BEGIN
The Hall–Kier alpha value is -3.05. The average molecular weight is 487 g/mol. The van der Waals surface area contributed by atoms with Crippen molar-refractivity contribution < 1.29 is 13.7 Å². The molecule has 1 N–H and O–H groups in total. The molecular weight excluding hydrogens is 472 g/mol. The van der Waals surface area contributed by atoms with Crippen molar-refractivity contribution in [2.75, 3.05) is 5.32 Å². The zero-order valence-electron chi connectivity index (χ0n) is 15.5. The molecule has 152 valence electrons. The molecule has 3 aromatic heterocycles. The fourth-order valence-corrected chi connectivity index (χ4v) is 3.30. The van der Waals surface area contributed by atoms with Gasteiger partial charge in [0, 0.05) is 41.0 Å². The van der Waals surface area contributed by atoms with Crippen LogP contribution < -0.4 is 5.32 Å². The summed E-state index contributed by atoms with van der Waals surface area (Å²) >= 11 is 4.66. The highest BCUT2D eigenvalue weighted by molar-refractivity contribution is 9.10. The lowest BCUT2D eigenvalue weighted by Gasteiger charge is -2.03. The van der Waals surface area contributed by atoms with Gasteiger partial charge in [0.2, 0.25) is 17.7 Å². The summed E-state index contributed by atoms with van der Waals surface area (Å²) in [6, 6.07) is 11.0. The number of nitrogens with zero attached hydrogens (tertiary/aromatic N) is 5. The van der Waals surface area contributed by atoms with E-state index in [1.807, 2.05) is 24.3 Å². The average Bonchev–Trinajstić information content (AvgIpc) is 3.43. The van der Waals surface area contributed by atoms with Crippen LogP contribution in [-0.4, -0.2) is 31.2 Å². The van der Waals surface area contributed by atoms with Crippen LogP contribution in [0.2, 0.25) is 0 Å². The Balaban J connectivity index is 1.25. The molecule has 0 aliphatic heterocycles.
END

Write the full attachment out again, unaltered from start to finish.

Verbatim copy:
The Hall–Kier alpha value is -3.05. The average molecular weight is 487 g/mol. The van der Waals surface area contributed by atoms with Crippen molar-refractivity contribution < 1.29 is 13.7 Å². The molecule has 1 N–H and O–H groups in total. The molecular weight excluding hydrogens is 472 g/mol. The van der Waals surface area contributed by atoms with Crippen molar-refractivity contribution in [2.75, 3.05) is 5.32 Å². The zero-order valence-electron chi connectivity index (χ0n) is 15.5. The molecule has 152 valence electrons. The molecule has 3 aromatic heterocycles. The fourth-order valence-corrected chi connectivity index (χ4v) is 3.30. The van der Waals surface area contributed by atoms with Gasteiger partial charge in [0, 0.05) is 41.0 Å². The van der Waals surface area contributed by atoms with Crippen LogP contribution < -0.4 is 5.32 Å². The summed E-state index contributed by atoms with van der Waals surface area (Å²) >= 11 is 4.66. The highest BCUT2D eigenvalue weighted by molar-refractivity contribution is 9.10. The lowest BCUT2D eigenvalue weighted by Gasteiger charge is -2.03. The van der Waals surface area contributed by atoms with Gasteiger partial charge in [0.2, 0.25) is 17.7 Å². The summed E-state index contributed by atoms with van der Waals surface area (Å²) in [6, 6.07) is 11.0. The number of nitrogens with zero attached hydrogens (tertiary/aromatic N) is 5. The van der Waals surface area contributed by atoms with E-state index in [1.807, 2.05) is 24.3 Å². The average Bonchev–Trinajstić information content (AvgIpc) is 3.43. The van der Waals surface area contributed by atoms with Crippen LogP contribution in [-0.4, -0.2) is 31.2 Å². The van der Waals surface area contributed by atoms with Crippen LogP contribution in [0.2, 0.25) is 0 Å². The Balaban J connectivity index is 1.25. The molecule has 0 aliphatic heterocycles.